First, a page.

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Revenue Enablement

Revenue Enablement: Balancing Strategy and Execution to Drive Results

The need for revenue enablement teams is more critical than ever. Organizations with sales enablement achieve a 49 percent win rate compared to 42.5 percent for those without. A successful enablement strategy arms your sales reps with the tools, training, and resources they need to succeed. So what are the characteristics of successful enablement pros, and how can teams measure the impact of their programs?

These were discussion items in a recent webinar with Stephanie Middaugh, Director of Enablement at WorkRamp, and Lish Barber, GTM Enablement Leader at Lattice. During the event, the two enablement experts answered questions about team structure and characteristics, how to measure the effectiveness of your enablement program, and how to get buy-in from key stakeholders.

This post summarizes the Q&A and expert insights. If you want to learn more, watch the on-demand video here

Balancing strategy and execution

Enablement pros often debate whether it’s more important to be strategic or tactical to see results. Stephanie and Lish agree that you need a balance of both–and you can’t have one without the other. To have a robust, impactful enablement practice, you have to think on both sides of the coin. Ask yourself: ‘What do I need to execute tactically to get my job done? And then how do I plan strategically to support my revenue organization?’

The first step is to define what strategy really means. You need to have a plan, a purpose, and a reason for what you’re doing. But beyond that, it’s essential to have the execution piece on the other side, and you need to have a service-first mindset.

Essentially, you can’t have one without the other. A sound strategy works as your north star and helps keep you focused, but you must be able to execute to see results. Lish shares how the two skill sets come together: “The strategy is important to have, but the execution is actually where the magic happens, where the learning happens, and where the outcomes happen.”

How to measure the effectiveness of enablement

There are several sales enablement metrics that you can track to glean insights into how your reps are performing and the overall effectiveness of your program. Data is essential to understand results, make decisions, and communicate performance to your organization. Some of the most commonly-tracked enablement metrics include:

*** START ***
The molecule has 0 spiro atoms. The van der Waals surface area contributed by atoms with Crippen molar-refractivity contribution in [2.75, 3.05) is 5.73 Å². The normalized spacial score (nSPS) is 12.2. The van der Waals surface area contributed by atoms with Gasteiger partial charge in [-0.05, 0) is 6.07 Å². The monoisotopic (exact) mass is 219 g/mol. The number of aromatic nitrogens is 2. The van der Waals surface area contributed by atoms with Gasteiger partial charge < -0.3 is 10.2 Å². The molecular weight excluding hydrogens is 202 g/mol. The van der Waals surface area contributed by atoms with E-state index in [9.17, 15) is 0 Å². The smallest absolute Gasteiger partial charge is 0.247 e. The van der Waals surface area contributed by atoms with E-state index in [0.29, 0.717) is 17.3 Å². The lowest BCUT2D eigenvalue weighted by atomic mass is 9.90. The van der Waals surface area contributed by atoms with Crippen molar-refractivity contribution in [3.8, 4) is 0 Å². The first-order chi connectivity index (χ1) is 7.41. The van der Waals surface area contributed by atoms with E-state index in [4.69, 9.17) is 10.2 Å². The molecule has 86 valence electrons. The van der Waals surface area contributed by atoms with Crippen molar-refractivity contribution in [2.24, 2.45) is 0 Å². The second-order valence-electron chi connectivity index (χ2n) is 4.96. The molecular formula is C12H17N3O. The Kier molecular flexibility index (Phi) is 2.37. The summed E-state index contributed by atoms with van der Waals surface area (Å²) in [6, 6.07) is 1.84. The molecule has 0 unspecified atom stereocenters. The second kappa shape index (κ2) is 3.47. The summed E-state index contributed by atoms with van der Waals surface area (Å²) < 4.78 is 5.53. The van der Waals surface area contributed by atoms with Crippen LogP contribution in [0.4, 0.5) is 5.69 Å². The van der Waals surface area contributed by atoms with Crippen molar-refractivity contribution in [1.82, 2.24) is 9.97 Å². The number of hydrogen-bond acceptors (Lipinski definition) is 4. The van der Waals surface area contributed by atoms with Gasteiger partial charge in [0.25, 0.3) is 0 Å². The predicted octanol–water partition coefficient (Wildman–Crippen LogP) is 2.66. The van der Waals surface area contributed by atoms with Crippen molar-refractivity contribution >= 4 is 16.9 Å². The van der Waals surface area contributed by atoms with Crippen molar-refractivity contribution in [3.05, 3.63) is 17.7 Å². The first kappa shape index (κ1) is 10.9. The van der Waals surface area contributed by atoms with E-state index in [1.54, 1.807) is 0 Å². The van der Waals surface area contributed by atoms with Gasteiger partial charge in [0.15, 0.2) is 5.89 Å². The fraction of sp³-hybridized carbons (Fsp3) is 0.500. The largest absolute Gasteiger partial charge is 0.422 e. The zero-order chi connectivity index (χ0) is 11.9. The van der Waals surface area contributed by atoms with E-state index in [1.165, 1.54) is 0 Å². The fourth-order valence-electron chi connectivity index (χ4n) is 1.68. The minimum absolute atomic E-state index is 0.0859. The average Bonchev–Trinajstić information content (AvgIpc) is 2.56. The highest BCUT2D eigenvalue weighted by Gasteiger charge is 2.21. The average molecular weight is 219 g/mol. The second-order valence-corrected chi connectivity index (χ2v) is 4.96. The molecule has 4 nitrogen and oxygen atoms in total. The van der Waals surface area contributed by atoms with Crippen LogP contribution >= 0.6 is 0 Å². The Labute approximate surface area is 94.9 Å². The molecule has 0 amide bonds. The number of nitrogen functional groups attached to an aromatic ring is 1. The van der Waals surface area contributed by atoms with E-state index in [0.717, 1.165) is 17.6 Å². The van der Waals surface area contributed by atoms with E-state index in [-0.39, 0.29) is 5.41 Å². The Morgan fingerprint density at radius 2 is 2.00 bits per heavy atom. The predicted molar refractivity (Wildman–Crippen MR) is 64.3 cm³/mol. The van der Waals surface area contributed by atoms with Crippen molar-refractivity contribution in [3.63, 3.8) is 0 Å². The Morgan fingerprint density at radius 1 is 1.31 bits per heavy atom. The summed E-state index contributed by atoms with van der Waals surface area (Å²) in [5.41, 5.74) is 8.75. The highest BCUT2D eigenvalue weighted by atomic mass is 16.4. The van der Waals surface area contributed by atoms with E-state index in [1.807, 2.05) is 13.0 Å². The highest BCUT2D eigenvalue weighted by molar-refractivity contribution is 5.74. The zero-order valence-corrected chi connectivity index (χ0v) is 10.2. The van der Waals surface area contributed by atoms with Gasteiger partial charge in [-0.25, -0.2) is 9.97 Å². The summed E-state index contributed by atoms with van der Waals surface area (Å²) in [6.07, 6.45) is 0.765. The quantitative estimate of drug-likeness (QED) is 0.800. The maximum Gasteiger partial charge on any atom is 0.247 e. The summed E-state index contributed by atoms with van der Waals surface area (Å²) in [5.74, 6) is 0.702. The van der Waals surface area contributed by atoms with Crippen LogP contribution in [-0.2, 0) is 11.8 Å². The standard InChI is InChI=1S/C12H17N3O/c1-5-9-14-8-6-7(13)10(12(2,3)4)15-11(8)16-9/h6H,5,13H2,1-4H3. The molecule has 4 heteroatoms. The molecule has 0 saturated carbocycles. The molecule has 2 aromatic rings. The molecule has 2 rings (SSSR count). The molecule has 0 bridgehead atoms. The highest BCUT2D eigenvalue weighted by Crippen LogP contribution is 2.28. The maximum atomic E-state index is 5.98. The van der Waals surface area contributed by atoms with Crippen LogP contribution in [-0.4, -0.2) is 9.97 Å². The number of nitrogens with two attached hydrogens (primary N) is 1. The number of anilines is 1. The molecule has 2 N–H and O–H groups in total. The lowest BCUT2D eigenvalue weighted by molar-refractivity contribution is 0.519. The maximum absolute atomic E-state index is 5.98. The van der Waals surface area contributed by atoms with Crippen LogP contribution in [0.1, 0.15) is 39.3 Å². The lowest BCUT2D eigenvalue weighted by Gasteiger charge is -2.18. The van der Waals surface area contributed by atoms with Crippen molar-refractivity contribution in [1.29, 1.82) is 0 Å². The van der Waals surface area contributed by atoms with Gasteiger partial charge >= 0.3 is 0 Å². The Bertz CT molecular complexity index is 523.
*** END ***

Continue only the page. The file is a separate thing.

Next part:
• Win rate
  • Quota attainment
  • Lead-to-opportunity conversion rate
  • Average selling price
  • Sales cycle length

When it comes to enablement teams, however, the specific metrics and KPIs depend on your organization’s goals and who you report to. For example, Lish shares that the two most important metrics for her organization are Annual Recurring Revenue (ARR) and Net Revenue Retention (NRR). These metrics help determine the following: Is there good customer retention, and is there growth? Of course, this also involves looking at the entire customer life cycle, not just new customers, but if the organization is retaining the new customers they’re bringing on.

Lish and Stephanie explain that ensuring that every initiative aligns with the company’s business goals is also essential. For example, if you’re creating a new customer persona, you may create an entire training program around who they are, what they care about, and what solutions your product provides. From there, you need to define what success looks like for this training initiative and then track the metrics that will answer that question. For example, track the number of meetings, where opportunities get held up, and the ARR and impact of this initiative. 

Enablement needs a seat at the table

Sales enablement is a relatively new function, but it’s growing rapidly. Enablement adoption has increased 343 percent in the last five years. However, if enablement is new at your organization, you may not know how to get buy-in from executives or the best way to get involved and communicate with stakeholders. Stephanie explains that an enablement team needs to be included in top-tier discussions early. “Enablement needs to have a seat at the table,” she says. “At the very least, we need to be a fly on the wall when some of these large decisions are happening because we need to put those plans into place and start turning those wheels.” 

Lish agrees that the earlier enablement is in the conversation and understands the problem that needs to be solved, the less the team needs to play catch-up. It’s essential to ensure that your stakeholders communicate their needs and that you let them know the assets your team needs and the time you need to create the right training program for the desired outcome. Without that relationship with your stakeholders, you can’t personalize the content you’re building or the solution you’re creating to the specific team that needs it.

Empower your team to create results

An effective enablement team can drive real results. In fact, 76 percent of organizations with an enablement function see an increase in sales between 6 percent and 20 percent. Continuous learning is the foundation for a successful team. Learn more about how WorkRamp’s All-in-One Learning Platform can help you empower your enablement team to succeed

Watch the full webinar with Stephanie and Lish here. If you’re ready to get started with WorkRamp, request a free demo.

 

Maile Timon

Maile Timon is WorkRamp’s Content Strategist. She has more than 11 years of experience in content marketing and SEO and has written for several publications and industries, including B2B, marketing, lifestyle, health, and more. When she’s not writing or developing content strategies, she enjoys hiking and spending time with her family.

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